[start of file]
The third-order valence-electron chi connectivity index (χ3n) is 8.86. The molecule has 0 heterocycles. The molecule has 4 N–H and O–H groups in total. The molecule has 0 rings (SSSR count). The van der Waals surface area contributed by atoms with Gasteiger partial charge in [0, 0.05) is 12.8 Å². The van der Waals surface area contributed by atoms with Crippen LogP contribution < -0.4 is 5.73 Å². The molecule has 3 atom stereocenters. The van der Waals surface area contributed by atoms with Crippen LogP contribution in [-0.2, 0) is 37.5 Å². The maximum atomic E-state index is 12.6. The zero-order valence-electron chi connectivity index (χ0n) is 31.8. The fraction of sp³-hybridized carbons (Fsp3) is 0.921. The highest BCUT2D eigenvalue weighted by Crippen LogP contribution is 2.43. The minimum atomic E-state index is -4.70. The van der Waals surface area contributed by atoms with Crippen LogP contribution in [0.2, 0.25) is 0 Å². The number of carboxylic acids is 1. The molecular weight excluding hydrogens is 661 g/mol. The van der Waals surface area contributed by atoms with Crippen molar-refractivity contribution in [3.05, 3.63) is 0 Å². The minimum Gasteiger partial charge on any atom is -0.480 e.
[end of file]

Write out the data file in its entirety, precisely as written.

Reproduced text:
The third-order valence-electron chi connectivity index (χ3n) is 8.86. The molecule has 0 heterocycles. The molecule has 4 N–H and O–H groups in total. The molecule has 0 rings (SSSR count). The van der Waals surface area contributed by atoms with Gasteiger partial charge in [0, 0.05) is 12.8 Å². The van der Waals surface area contributed by atoms with Crippen LogP contribution < -0.4 is 5.73 Å². The molecule has 3 atom stereocenters. The van der Waals surface area contributed by atoms with Crippen LogP contribution in [-0.2, 0) is 37.5 Å². The maximum atomic E-state index is 12.6. The zero-order valence-electron chi connectivity index (χ0n) is 31.8. The fraction of sp³-hybridized carbons (Fsp3) is 0.921. The highest BCUT2D eigenvalue weighted by Crippen LogP contribution is 2.43. The minimum atomic E-state index is -4.70. The van der Waals surface area contributed by atoms with Crippen LogP contribution in [0.2, 0.25) is 0 Å². The number of carboxylic acids is 1. The molecular weight excluding hydrogens is 661 g/mol. The van der Waals surface area contributed by atoms with Crippen molar-refractivity contribution in [3.05, 3.63) is 0 Å². The minimum Gasteiger partial charge on any atom is -0.480 e.